Phil Sim

Web, media, PR and… footy

Man vs Machine: The Edit Wars

In this corner, weighing in with more than a dozen years editing experience on websites, newspapers and magazines, I give you – the Human Editor.
 
And in the other corner, weighing in with quad-Intel Titanium processors and capable of churning through a gazillion mathematical functions a second, is the beige box.Let’s get ready to rumble…
 
A couple of days ago, I penned this piece about a search engine that might leverage off the knowledge and understanding of subject experts in the blogosphere. The part of the post that generated most interest in the subsequent comments was my assertion that for the most part a human editor could pretty much match the output of a Google News or Memeorandum. In fact, I reckoned given the set-up that I could do it.
 
I got this comment from Paul Montgomery post responding to my claim that I reckon I could out-memeorandum, memeorandum”.
 
“I wouldn’t be so quick to make claims of your out-Memeoranduming powers. No one ‘gives’ you those tools, you have to build them yourself, as Gabe has done. Show some respect!”
 
First of all, a big Pffft to the throw-away line at the end. I respect my mother and that’s about it. Secondly, heard of a little site called Google, Monty. It’s contains a bunch of tools that are indeed given away, which makes it mighty easy to track news stories, blogs, and other such information.
 
Memeorandum’s Gabe also chipped in saying: “Nah, human editors can’t keep up. They are useful, and maybe memeorandum would be somewhat better with them somehow, but the most informed kind of reading will increasingly need to rely in part on algorithms.”
 
Gabe doesn’t discount that a human editor could add value but he still believes conversations generally move too fast for a human to keep up with.
 
I’m just looking at memeorandum now and there are less than 100 links on the page (admittedly, it’s Sunday…). Those links pretty much have rolled on and off the page over a 48 hour period. I gotta tell you, it ain’t that many. Without memeorandum or like services, I’d have to pound away on a search engine all day but I do think I’d be able to keep pretty good pace. But the reality is I’ve got a secret weapon. There’s nothing stopping me using memorandum and other like services, which will save me oodles of time on the collection front and enable me to focus most of my effort on re-packing the content, based on human judgement, to make it as interesting and appealing to my reader as possible (and before you say that’s hardly fair, automated aggregation systems are heavily reliant on the judgement of human editors in deciding which stories are important and deserve precedence, so in the context of my argument, which is that a hybrid system will always be superior, I believe it’s totally fair).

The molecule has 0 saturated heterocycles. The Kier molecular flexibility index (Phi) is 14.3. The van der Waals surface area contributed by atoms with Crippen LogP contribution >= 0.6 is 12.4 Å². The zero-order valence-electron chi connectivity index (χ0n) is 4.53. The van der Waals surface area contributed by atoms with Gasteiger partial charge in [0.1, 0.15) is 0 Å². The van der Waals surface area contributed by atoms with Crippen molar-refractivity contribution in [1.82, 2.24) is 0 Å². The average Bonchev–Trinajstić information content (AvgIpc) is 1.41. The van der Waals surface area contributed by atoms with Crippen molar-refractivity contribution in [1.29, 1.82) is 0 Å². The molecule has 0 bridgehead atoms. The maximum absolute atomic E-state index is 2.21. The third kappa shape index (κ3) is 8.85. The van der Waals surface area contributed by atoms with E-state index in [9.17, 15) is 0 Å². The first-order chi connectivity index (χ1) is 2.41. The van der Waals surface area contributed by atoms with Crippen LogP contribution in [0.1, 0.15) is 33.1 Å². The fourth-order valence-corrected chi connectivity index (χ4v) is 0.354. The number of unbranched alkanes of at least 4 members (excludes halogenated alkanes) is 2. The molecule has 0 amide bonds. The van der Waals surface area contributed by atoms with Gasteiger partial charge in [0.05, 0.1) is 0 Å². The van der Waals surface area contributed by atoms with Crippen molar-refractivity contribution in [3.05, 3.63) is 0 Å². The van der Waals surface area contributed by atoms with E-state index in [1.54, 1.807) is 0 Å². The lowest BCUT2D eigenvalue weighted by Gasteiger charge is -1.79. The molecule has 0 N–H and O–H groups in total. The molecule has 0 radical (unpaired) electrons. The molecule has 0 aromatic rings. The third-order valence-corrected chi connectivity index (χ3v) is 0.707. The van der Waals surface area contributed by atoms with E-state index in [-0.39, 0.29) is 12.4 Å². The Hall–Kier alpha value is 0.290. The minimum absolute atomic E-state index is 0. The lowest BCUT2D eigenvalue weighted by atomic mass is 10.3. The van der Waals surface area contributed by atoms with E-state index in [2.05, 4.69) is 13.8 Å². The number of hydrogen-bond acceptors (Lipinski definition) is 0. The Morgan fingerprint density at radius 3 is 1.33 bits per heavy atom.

People are forgetting that we’ve always had content aggregation services. They’re called newspapers. Every day, thousands of editors sift through mountains of news stories, columns, letters and use their highly-tuned understanding of what turns their reader on, to piece together a compelling information package. It’s absolutely no different to what web-based aggregation services are doing, only I reckon the human will generally do it better.
 
Which makes it kind of hard for me to fathom, the millions of dollars being thrown at sites like digg.com. I can’t help but think their success comes down to 1) novelty value and 2) the fact that mainstream publishers have such shithouse online services.
 
Anyway, I’m ready to put my theory to the test. Me and memeorandum. If this generates enough interest, one day early January, when I’ll be able to devote a working day to it, I’m going to see if I can out-memeorandum, memeorandum. And then the blogosphere can decide. Human or machine – who edits best?

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Filed under: Content Aggregation, memeorandum

9 Responses